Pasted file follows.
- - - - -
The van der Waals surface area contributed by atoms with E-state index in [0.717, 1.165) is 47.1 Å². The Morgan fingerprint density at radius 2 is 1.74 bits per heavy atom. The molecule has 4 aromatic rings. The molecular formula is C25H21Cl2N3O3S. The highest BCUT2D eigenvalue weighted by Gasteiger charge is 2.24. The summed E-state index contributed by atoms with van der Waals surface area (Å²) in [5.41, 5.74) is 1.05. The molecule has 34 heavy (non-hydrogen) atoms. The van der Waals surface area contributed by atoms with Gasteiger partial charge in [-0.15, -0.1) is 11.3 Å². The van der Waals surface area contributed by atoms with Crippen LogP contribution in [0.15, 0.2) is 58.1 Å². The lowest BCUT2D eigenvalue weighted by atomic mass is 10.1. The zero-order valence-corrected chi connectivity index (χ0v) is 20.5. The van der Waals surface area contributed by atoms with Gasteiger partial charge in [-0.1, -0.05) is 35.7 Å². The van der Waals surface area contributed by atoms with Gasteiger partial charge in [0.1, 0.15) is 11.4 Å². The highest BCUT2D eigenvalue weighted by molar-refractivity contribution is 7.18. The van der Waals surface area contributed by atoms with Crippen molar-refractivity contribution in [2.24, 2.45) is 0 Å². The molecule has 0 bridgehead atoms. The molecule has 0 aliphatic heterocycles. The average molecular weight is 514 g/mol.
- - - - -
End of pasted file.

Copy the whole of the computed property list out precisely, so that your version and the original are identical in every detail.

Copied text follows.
The van der Waals surface area contributed by atoms with E-state index in [0.717, 1.165) is 47.1 Å². The Morgan fingerprint density at radius 2 is 1.74 bits per heavy atom. The molecule has 4 aromatic rings. The molecular formula is C25H21Cl2N3O3S. The highest BCUT2D eigenvalue weighted by Gasteiger charge is 2.24. The summed E-state index contributed by atoms with van der Waals surface area (Å²) in [5.41, 5.74) is 1.05. The molecule has 34 heavy (non-hydrogen) atoms. The van der Waals surface area contributed by atoms with Gasteiger partial charge in [-0.15, -0.1) is 11.3 Å². The van der Waals surface area contributed by atoms with Crippen LogP contribution in [0.15, 0.2) is 58.1 Å². The lowest BCUT2D eigenvalue weighted by atomic mass is 10.1. The zero-order valence-corrected chi connectivity index (χ0v) is 20.5. The van der Waals surface area contributed by atoms with Gasteiger partial charge in [-0.1, -0.05) is 35.7 Å². The van der Waals surface area contributed by atoms with Gasteiger partial charge in [0.1, 0.15) is 11.4 Å². The highest BCUT2D eigenvalue weighted by molar-refractivity contribution is 7.18. The van der Waals surface area contributed by atoms with Crippen molar-refractivity contribution in [2.24, 2.45) is 0 Å². The molecule has 0 bridgehead atoms. The molecule has 0 aliphatic heterocycles. The average molecular weight is 514 g/mol.